One of the first things you probably hear when you come into CoreLife is that you need to increase your water intake. Why? What’s so great about water? And how is increasing your water intake going to improve your weight loss?
First, the body is about 60% water. Why so much? Well, water is involved in just about every aspect of your health and life. Digestion, absorption of nutrients, circulation, saliva synthesis, nutrient transport, and body temp regulation all require a LOT of water. If you’re dehydrated, every one of these roles is compromised. Water is necessary to keep the cells hydrated and maintaining proper electrolyte balance. Electrolytes are necessary for cell signaling like muscle contractions and relaxation, among other things. So, especially if you’re exercising and sweating out even more electrolytes than you already lose throughout a normal day, replenishing them and the water that helps keep them balanced and allows them to function, is not only essential, but going to make you feel better and perform better.
Water is also necessary to keep your skin looking and feeling healthy. While proper hydration cannot “undo” wrinkles, dehydrated skin is more wrinkly and dry. Additionally, although your kidneys do a great job of detoxifying your body and getting rid of waste, they need a bit of help. The kidneys use urine as the primary method of excreting toxins and waste from the body. Because the cells of the body need water so badly, the body will do whatever it can to maintain its fluid balance. This means that it may hold on to toxins that need to be excreted to avoid losing more water. This makes the kidneys have to work a lot harder to transport waste out. Think of it this way, if you’ve just gone out and done a lot of yard work and are now covered in mud, grass, etc., and you come in to take a shower, which is more effective in getting you clean? A little trickle of water or a nice steady stream? Your kidneys and your body want a steady stream to keep things clean and working well. Dehydration reduces your waste removal to a trickle, slowing the detox process and perhaps even preventing some “dirt” removal altogether. And speaking of waste removal, if you’re dehydrated, your colon will actually “steal” water from your stool to rehydrate the body, resulting in constipation and uncomfortable, irregular bowel movements. Bloating and tummy aches, anyone?
So, how do you get in that necessary water each day? How much is enough? And what are the best sources? First, water is the best source of hydration. Herbal teas are acceptable. Caffeinated beverages like coffee and green or black tea are actually diuretics, which means that cause the body to lose water. Alcohol also results in further water loss, as the body utilizes water in the body to flush out the alcohol. How much? Well, you’ve probably heard the eight 8-ounce glasses recommendation. This isn’t a bad place to start, but might not be appropriate depending on your size and activity level. A good rule of thumb is to aim to keep your pee clear. Yep, that’s right, check your urine color. If it’s a very light yellow with no discernable odor, you’re hydrated. If it’s a solid yellow, or worse, a dark yellow/brown, you’re dehydrated. Get some water ASAP. How? I recommend starting your day with a nice glass of water. Aim to have 2/3rds of your water intake in by midday. If you wait until the evening to chug it down, you’ve spent most of the day dehydrated and you’re likely to spend most of the night up visiting the bathroom instead of sleeping. Try using a large water bottle, one that holds 3-4 cups of water at once. This way, you need to only drink about 2 full bottles a day, meaning you’ll have a better sense of where you are in your daily progress AND you won’t have to keep getting up or remembering to refill your glass. Don’t love plain water? Try adding a bit of lemon juice, a sprinkling of sea salt, and even a drop or two of maple syrup for a tasty, homemade electrolyte drink. And, as we get into the cooler weather, don’t underestimate the power of a nice hot mug of herbal tea. Herbal teas don’t contain caffeine, so you don’t have to worry about the diuretic effect and can get warm and hydrated all at once.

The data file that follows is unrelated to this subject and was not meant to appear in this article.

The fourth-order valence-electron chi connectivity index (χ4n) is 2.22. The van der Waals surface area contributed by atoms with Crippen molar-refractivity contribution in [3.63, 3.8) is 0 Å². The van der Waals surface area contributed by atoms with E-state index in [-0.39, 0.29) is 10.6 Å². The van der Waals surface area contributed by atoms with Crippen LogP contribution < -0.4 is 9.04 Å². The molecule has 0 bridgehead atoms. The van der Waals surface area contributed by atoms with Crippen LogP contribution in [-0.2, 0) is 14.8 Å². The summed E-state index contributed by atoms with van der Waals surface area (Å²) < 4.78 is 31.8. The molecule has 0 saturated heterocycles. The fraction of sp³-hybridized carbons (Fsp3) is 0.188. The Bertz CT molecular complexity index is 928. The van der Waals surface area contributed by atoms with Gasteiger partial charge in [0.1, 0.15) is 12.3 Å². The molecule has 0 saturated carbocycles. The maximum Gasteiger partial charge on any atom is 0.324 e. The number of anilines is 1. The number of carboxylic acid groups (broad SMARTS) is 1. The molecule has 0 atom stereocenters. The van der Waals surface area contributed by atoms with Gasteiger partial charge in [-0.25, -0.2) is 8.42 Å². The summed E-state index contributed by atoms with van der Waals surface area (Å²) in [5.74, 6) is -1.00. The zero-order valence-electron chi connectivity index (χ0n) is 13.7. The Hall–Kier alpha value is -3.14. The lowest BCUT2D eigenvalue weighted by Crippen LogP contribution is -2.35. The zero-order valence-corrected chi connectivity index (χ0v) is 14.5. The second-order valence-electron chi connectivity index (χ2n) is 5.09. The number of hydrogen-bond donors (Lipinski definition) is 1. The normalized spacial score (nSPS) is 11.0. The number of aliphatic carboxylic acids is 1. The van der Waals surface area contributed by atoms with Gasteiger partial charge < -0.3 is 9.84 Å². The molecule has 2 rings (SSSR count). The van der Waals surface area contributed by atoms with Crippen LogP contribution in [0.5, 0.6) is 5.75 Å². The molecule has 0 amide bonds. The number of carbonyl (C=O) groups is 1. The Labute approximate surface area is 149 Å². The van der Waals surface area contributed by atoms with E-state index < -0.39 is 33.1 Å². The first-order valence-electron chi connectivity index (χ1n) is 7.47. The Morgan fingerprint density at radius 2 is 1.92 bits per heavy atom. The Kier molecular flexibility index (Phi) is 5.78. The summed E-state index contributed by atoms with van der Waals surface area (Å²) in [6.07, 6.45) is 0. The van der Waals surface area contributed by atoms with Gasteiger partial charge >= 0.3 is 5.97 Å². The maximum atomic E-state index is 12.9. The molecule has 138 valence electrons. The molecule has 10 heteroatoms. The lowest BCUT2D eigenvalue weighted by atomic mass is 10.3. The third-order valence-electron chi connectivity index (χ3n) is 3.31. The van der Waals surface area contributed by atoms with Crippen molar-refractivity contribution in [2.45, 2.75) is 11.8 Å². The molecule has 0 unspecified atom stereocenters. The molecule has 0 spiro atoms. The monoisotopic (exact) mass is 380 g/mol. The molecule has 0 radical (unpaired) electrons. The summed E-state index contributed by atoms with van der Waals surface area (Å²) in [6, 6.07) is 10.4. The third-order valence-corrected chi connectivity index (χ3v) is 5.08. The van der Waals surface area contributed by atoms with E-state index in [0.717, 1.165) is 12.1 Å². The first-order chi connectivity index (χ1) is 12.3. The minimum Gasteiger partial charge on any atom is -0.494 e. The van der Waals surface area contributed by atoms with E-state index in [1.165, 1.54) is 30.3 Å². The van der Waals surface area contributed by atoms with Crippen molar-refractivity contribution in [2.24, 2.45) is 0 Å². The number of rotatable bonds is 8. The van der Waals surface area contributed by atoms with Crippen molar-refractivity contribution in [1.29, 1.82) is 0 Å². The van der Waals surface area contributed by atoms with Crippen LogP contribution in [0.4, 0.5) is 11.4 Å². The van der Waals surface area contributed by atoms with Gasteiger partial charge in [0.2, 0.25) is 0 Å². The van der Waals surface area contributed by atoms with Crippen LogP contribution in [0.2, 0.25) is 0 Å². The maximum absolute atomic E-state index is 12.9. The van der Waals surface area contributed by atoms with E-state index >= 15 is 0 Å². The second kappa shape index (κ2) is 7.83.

Water helps keep the body healthy and running at its best. It also helps prevent over-eating, as a stomach full of water is unlikely to feel “hungry”, helping you’re your appetite and making sure you’re actually hungry and not just bored. And, if you’re working out (as you should be!) as part of your weight loss plan, replenishing those lost fluids and electrolytes will help make ensure you’re performing at your best and getting the most out of your workout. What’s your favorite way to get your water in?
Aubrey Phelps, MD RDN